Mint Hill Board of Commissioners hears plans on development

Before the normal Mint Hill Board of commissioners meeting last Thursday, January 10, the town held their quarterly developer’s workshop, hearing presentations from several area land developers.

The board heard from Jerry Helms regarding Blair Road Development, Chris Isaacs regarding Mint Hill Commons development, and Brian Jackson regarding modifications to the Summerwood Community’s architecture requirements. 

Helms presented preliminary plans for an area of land owned by a number of residents, and potential uses for the land include a retirement community and a retail shopping space.
“I’m afraid if we develop Lawyer’s Road, we develop 218, we develop Blair Road, it’s going to turn Mint Hill and the outer belt into a nightmare,” said Mint Hill Mayor Ted Biggers, speaking of the potential development for a retail shopping complex along 485 in Mint Hill. “So at this point, I’m not encouraging this project. I think there are components of it that may be viable down the road, but this project is one big project that  I’m just not encouraged by.”
Isaacs, along with Scott McClaren, of the Stiles Foundation, presented the board with preliminary plans for Mint Hill Commons, an upscale grocery shopping complex to be located on Hwy. 51, directly across from Jimmie’s Restaurant and Harris Teeter.
The final presentation of the developer’s workshop was by Brian Jackson, to change the architecture requirement in the Summerwood community concerning what constitutes a “brick” home in the community. 
Currently, according to the requirement, 50 percent of homes must be of brick, but a home’s exterior can be brick on all sides with stone or other materials in portions, and be considered non-brick. 
The proposed change would allow an exception for pre-approved materials to be used on the exterior of buildings, and for the building to still be considered brick.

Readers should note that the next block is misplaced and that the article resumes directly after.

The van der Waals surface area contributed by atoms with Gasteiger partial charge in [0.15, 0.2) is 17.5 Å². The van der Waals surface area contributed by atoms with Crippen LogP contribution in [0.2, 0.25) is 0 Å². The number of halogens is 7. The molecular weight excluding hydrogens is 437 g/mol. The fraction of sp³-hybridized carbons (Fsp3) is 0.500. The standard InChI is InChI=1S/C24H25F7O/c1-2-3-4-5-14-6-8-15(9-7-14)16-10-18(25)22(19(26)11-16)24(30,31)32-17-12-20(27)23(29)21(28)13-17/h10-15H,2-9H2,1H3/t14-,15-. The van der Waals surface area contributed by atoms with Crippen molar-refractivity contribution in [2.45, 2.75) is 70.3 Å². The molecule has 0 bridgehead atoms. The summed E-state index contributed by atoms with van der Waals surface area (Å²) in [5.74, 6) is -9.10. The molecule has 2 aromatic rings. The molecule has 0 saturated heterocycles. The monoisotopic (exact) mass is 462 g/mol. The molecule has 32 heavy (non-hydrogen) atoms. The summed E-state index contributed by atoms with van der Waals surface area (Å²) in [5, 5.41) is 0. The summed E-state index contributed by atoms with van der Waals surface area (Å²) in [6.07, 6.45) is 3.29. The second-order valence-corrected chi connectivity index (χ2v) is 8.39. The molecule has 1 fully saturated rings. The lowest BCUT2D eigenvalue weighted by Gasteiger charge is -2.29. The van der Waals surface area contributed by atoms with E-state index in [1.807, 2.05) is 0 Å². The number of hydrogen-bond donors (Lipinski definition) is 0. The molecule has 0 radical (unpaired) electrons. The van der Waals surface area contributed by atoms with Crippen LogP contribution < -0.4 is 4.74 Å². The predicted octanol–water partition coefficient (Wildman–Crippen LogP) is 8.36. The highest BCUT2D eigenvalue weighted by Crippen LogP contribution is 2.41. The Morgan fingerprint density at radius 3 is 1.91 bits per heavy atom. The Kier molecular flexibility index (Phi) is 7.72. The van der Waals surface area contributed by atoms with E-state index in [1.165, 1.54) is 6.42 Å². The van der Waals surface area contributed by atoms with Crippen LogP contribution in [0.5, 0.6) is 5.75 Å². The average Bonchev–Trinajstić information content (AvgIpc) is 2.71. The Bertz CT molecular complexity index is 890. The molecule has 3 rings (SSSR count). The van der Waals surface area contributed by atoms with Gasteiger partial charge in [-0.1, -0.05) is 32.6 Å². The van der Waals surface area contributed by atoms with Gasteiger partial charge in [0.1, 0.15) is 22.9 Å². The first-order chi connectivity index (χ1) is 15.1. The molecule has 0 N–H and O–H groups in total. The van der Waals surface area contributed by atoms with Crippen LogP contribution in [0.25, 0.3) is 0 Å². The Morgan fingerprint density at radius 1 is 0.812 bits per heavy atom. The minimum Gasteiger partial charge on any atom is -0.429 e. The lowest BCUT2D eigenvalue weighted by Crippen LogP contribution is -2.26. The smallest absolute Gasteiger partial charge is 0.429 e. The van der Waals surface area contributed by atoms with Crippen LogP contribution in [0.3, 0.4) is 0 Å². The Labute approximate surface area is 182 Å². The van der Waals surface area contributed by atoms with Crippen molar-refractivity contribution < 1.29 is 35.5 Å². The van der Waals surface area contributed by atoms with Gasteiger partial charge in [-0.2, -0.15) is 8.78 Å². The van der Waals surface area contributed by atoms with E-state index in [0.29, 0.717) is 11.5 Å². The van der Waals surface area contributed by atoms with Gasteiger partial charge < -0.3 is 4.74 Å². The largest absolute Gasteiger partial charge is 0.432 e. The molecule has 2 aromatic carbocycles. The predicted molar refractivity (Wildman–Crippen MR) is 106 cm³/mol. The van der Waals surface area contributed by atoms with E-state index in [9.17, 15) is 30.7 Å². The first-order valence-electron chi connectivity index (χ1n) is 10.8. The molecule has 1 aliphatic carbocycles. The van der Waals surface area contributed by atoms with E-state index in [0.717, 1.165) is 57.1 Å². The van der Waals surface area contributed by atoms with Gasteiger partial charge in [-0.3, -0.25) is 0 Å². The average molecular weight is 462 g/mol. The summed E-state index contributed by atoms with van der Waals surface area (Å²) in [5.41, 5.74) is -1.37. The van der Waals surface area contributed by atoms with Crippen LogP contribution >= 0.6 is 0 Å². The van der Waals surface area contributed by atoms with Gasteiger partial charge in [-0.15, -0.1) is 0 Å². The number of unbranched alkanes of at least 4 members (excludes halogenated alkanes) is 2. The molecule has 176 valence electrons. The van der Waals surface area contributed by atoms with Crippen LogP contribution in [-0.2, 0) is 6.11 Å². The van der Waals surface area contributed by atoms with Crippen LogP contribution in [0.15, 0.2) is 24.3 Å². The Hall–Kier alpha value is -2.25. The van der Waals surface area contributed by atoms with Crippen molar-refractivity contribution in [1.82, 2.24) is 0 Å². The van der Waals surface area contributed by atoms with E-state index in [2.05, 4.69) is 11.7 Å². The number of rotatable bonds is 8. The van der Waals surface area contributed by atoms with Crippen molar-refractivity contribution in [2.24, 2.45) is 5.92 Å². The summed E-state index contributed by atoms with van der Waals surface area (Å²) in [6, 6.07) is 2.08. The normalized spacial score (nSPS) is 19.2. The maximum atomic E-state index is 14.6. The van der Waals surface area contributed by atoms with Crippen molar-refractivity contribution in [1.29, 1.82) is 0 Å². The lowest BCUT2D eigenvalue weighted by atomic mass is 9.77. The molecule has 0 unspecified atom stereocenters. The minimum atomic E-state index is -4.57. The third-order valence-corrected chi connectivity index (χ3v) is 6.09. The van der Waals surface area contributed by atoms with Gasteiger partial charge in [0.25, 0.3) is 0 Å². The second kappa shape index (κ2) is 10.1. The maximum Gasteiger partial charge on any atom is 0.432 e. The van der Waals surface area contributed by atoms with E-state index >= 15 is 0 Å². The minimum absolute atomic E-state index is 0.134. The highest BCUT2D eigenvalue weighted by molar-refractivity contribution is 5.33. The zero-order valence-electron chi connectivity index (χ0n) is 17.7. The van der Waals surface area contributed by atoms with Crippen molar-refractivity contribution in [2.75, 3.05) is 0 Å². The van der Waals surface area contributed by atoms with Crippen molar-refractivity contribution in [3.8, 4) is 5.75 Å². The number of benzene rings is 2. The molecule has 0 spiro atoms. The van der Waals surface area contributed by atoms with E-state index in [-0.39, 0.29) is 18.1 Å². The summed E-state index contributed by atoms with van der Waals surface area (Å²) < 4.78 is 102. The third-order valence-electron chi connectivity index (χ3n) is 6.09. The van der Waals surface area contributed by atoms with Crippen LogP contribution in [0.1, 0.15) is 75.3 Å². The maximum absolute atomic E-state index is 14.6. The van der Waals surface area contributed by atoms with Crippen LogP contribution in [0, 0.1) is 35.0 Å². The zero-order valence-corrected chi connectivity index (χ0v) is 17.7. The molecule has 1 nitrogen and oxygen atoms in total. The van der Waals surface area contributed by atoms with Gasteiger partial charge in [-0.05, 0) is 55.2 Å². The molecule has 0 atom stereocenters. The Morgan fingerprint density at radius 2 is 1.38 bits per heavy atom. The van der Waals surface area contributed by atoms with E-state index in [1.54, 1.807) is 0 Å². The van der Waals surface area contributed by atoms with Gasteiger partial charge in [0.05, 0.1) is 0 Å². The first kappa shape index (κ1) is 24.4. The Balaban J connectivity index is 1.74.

At the beginning of the regular meeting, the Board read a resolution, proclaiming February 2, 2013 as Scouting for Food Day in Mint Hill. Boy Scouts will be collecting food for Loaves and Fishes, a local non-profit network of food pantries serving the greater Charlotte area.
The Board granted a request by Boy Scout Troop 65, to donate any unused furniture left over from the old town hall to be donated to the scout troop. 
Some furniture has already been donated or claimed by the Mint Hill Police Department, and a bookshelf has been claimed by the Historical Society.
The Board then heard a request by Sandy Barnett to allow a portion of the Park on Fairview to be used as a practice field for Independence lacrosse teams. 
The part of the park in question is near the tower, but the space has not been graded, and six trees need to be cut down in order to create a field suitable for lacrosse. 
“It would allow us to separate our teams, which are growing to the numbers of anywhere from 70 to 80čpractically doublingčto separate and have one team practice at our current location, which is Mount Lebanon Baptist Church, and then the other team practice at the park,” Barnett said. 
The board decided to look further into the possibility of establishing a field there, and mayor Biggers said the town would like to be “part of the solution.”
During the public comments section of the meeting, Mint Hill residents Gail Flowe Honeycutt and Sue Carter spoke on behalf of the Bain School Auditorium, to voice their opposition to its demolition.
The board granted a petition by Circle K, to upgrade their site with a new store at 9201 Lawyers Road. The company will demolish the current structure and rebuild.
The board heard from Arthur Fields, a resident of Mint Hill that lives at Pine Hill Road, about a request to remove the “No Parking” signs from Pine Hill Road. 
Five years ago, residents of the street formed a petition in order to establish the street as no parking, but according to Fields, residents only meant for the no parking area to be at the entrance to the road, and now that parking is prohibited on the entire street, it is causing parking problems for visitors. 
The public safety officers of the town recommended that the street remain no parking for safety purposes, and the town agreed, deciding to continue prohibition of parking on the street.
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